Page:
Arc’teryx Beta FL Hardshell Jacket Review
I think every avid outdoor adventurer probably has their own set of relationships with and opinions about different types of weather. Sunshine and snow are an easy “yes!” for me. And I have learned to deeply treasure wind, even when I hate it. But then there is rain. Despite all of rain’s silver linings (e.g., the earth survives), I do not love rain. Yet, I’ve recently moved to a place where there is no shortage of it. While rainy conditions are not my favorite, I do subscribe to the motto, “There’s no bad weather, only bad gear.” Which brings me to my saving grace: the Arc’teryx Beta FL Jacket. If anything is going to make me tolerate being out in an endless downpour, it is this jacket.
Arc’teryx Beta FL Jacket At-a-Glance
Weight: 11 ounces (Women’s X-Small)
Material: Gore-Tex Pro 2.0 (membrane), 40 denier nylon (shell)
Intended use: All-around weather protection
Circumstance of Review
I tested the Beta FL over the course of a few months ranging from late fall to early spring in both North Carolina and Utah. Weather conditions included cold with pouring rain, cold with dumping snow, and cold with no precipitation at high altitude. The jacket performed extremely well in all conditions.
Arc’teryx Beta FL Features
- Lightweight – A novice ounce counter might see 11 ounces and think, “That’s double an Outdoor Research Helium Jacket! No thanks.” But the weathered hiker (or skier or climber or whatever) knows that ounces always come at a cost. The amazing thing about the Beta FL is that you get pretty outstanding weather protection in exchange for adding back very few ounces. This jacket is the best of both worlds.
- Breathable – I’ve never had a Gore-Tex shell without pit zips, so I was curious (and skeptical) about how this would pan out. Turns out it’s not a problem for the Beta FL. The lightweight 40D Nylon works wonders at improving breathability.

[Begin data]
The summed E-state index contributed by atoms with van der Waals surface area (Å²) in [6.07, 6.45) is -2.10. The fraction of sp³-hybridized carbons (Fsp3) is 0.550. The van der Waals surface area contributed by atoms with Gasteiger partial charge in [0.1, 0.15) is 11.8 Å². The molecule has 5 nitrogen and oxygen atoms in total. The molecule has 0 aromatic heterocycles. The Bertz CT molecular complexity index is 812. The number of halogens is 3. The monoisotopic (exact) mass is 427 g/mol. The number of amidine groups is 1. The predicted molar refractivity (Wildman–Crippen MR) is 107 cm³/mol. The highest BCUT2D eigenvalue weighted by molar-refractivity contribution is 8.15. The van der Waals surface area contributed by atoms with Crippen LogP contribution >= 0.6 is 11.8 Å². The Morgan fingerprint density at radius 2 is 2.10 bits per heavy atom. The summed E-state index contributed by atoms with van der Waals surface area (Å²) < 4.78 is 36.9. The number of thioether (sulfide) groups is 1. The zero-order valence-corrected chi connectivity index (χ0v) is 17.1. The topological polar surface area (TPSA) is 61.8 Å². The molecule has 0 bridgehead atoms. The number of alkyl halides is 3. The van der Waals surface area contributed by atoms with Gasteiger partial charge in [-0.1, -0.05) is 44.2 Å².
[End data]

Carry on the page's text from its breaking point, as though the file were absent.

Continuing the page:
- Storm hood – This is a must for any worthy shell. Ideally, I would’ve had a chance to test the storm hood with a ski helmet, but I did at least do some inclement weather biking to get an idea. The Beta FL was extremely helmet-compatible. Easy adjustment from multiple angles left no blind spots, and the large brim prevented dripping. It’s also just the right amount of material for flexibility when worn, without feeling like you have a giant bag blowing around behind you when the hood is off. I’m always impressed with how well Arc’teryx does hoods.
- Watertight zippers & dry cuff – No leaks. Easy to adjust. Glove/mitten compatible. No complaints.
Fit and Performance
As I’ve mentioned previously, one of my favorite things about Arc’teryx is that their gear and apparel are generally very slim-fitting. So slim that I’ve had other Arc’teryx shells that I almost had to size up to be able to fit a sufficient variety of puff underneath. Thus, I was surprised to discover that the Beta FL was very roomy. It’s still a trim fit, but I had a lot of extra space and it covered my entire bum. It was nice to have as much room as I wanted for layering, but even so, it was a bit too much. For those not at the bottom of the size line (I tested an x-small), you might want to save yourself some grams and consider sizing down.